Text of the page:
The following story is a part of POPSUGAR's Sex in a Post-Roe World series, which explores how limited (or nonexistent) abortion access is changing how people approach sex, dating, and relationships.
The trickle-down effects of the overturn of Roe v. Wade have been enormous. In addition to restricting abortion access, the Supreme Court decision has interfered with people's ability to obtain health-saving medication and life-saving medical treatment. It's also impacted how people plan their lives, select their partners, and engage with (or abstain from) sex.
In an attempt to learn more about how people are managing sex and hookup culture post-Roe, POPSUGAR reached out on Instagram to poll our followers for anonymous data about if and how the Roe v. Wade overturn affected their approach to relationships. The results were clear: the overturn made people want to date and have sex differently.
The survey indicated that the attack on abortion rights and access have changed how people discuss sex with their partners, for instance. It also may have killed the allure of having a casual situationship all together. People are shying away from these types of arrangements and being more intentional about seeking out people with similar values and getting on the same page before sex or commitment. (So much so that dating apps like Tinder and OKCupid now equip profiles with optional "pro-choice" badges in an effort to inform their users who they might be matching with for a hookup.)
Another trend: ever since June 24, condoms are making a comeback in a big way.
In POPSUGAR's survey, 74 percent of the 742 respondents said they'll be more likely to wear a condom or encourage their partner to wear a condom during sex than before Roe was overturned. Clearly, with abortion access off the table for so many, preventing unwanted pregnancy is a higher priority than ever before. Another 82 percent of the 653 survey participants also reported that they were now more likely to have a conversation before a sexual encounter with a partner about their plan of action if pregnancy does occur.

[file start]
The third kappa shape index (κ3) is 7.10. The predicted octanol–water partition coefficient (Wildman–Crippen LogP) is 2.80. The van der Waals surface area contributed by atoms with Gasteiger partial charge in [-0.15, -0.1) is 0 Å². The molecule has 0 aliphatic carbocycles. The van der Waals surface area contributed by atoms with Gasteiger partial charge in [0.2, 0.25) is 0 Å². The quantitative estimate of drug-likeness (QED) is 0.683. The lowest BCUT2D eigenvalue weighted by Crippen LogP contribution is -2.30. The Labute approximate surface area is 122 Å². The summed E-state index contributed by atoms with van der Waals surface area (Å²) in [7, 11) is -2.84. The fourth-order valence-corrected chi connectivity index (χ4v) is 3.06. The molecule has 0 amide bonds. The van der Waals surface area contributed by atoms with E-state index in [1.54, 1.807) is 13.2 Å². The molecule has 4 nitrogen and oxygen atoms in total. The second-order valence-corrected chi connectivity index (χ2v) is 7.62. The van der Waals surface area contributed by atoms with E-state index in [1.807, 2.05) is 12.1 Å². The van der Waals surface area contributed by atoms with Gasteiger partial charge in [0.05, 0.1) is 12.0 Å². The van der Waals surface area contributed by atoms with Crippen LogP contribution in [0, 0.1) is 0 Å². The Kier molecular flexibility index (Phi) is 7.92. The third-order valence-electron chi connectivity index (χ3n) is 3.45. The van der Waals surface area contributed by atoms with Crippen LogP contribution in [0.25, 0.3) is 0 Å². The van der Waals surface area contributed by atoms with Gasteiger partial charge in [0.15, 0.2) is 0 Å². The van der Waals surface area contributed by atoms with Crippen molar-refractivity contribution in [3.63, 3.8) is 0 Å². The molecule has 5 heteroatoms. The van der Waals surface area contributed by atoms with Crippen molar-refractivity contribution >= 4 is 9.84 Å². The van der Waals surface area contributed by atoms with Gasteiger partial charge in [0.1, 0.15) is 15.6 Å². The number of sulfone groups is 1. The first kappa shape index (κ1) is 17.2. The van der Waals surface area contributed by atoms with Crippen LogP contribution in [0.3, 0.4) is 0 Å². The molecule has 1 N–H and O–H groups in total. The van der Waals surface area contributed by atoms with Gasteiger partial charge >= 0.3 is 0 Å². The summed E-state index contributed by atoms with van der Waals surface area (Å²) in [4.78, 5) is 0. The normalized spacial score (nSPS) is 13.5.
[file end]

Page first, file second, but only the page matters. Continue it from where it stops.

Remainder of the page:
What's more, market research is showing that in this case, people's actions are lining up with their words — which is not always a given when it comes to safe sex. The sexual-wellness company Cake tells POPSUGAR it experienced a 36 percent jump in condom sales from June to July of 2022, "which was likely caused by the Supreme Court ruling." Meanwhile, CNN reports that emergency contraception and birth control sales are up, too, with the online pharmaceutical company Nurx reporting a 300 percent increase in prescription requests for emergency contraceptives. (Reminder: some experts suggest avoiding stocking up on emergency contraception for now, though it can be useful to keep a few doses on hand.)
Simply put, talking about condoms and birth control is one of the most important things you and your partner(s) can do to avoid unwanted pregnancy as we navigate this new reality. Even if it doesn't feel sexy to bring up, planning your contraceptive care is absolutely necessary, and all partners, regardless of gender, should share equal responsibility in having the safest sex possible.
A refresher on safe condom use: there are two types available — internal (also called "female") condoms that are inserted in the vagina and external (also called "male") condoms that fit on the penis. You should only use one type of condom during sex, as using both an internal and external condom at the same time or doubling up on either type can cause either or both condoms to break, per the CDC. But when used correctly every time you have sex, the National Health Service reports that external condoms are 98 percent effective and internal condoms are 95 percent effective against pregnancy.
The CDC also says that consistent, correct condom use can provide an effective barrier "against even the smallest STD pathogens," resulting in highly effective protection against HIV, as well as reduced risk for STIs like chlamydia, gonorrhea, trichomoniasis, and HPV. This means it's important to not only use condoms even if pregnancy isn't possible between partners but also to get tested for STIs regularly, especially if you have more than one sexual partner. You can buy condoms at any convenience or grocery store or get them for free at most sexual health clinics.
Of course, having protected, risk-aware sex doesn't solve the wider abortion crisis (though voting, donating to local abortion funds, and getting involved with advocacy groups are other actions you can take). But it will help you and your loved ones stay as safe as possible.